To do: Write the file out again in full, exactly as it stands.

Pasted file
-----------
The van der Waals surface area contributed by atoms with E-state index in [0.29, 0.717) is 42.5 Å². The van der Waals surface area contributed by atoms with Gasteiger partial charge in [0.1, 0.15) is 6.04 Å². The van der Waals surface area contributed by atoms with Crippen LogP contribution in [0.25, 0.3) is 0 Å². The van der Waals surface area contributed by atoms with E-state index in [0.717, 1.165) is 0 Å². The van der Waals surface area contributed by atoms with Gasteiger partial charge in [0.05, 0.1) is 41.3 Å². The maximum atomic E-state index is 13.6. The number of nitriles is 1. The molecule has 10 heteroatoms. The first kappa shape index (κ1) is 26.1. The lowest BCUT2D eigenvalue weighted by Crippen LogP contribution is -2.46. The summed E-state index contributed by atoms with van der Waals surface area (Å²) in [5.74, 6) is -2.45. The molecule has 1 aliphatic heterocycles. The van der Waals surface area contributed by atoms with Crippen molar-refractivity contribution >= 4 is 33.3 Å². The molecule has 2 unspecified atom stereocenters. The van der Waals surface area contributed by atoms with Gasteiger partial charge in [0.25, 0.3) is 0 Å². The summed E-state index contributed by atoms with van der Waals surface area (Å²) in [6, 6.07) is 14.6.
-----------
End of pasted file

The van der Waals surface area contributed by atoms with E-state index in [0.29, 0.717) is 42.5 Å². The van der Waals surface area contributed by atoms with Gasteiger partial charge in [0.1, 0.15) is 6.04 Å². The van der Waals surface area contributed by atoms with Crippen LogP contribution in [0.25, 0.3) is 0 Å². The van der Waals surface area contributed by atoms with E-state index in [0.717, 1.165) is 0 Å². The van der Waals surface area contributed by atoms with Gasteiger partial charge in [0.05, 0.1) is 41.3 Å². The maximum atomic E-state index is 13.6. The number of nitriles is 1. The molecule has 10 heteroatoms. The first kappa shape index (κ1) is 26.1. The lowest BCUT2D eigenvalue weighted by Crippen LogP contribution is -2.46. The summed E-state index contributed by atoms with van der Waals surface area (Å²) in [5.74, 6) is -2.45. The molecule has 1 aliphatic heterocycles. The van der Waals surface area contributed by atoms with Crippen molar-refractivity contribution >= 4 is 33.3 Å². The molecule has 2 unspecified atom stereocenters. The van der Waals surface area contributed by atoms with Gasteiger partial charge in [0.25, 0.3) is 0 Å². The summed E-state index contributed by atoms with van der Waals surface area (Å²) in [6, 6.07) is 14.6.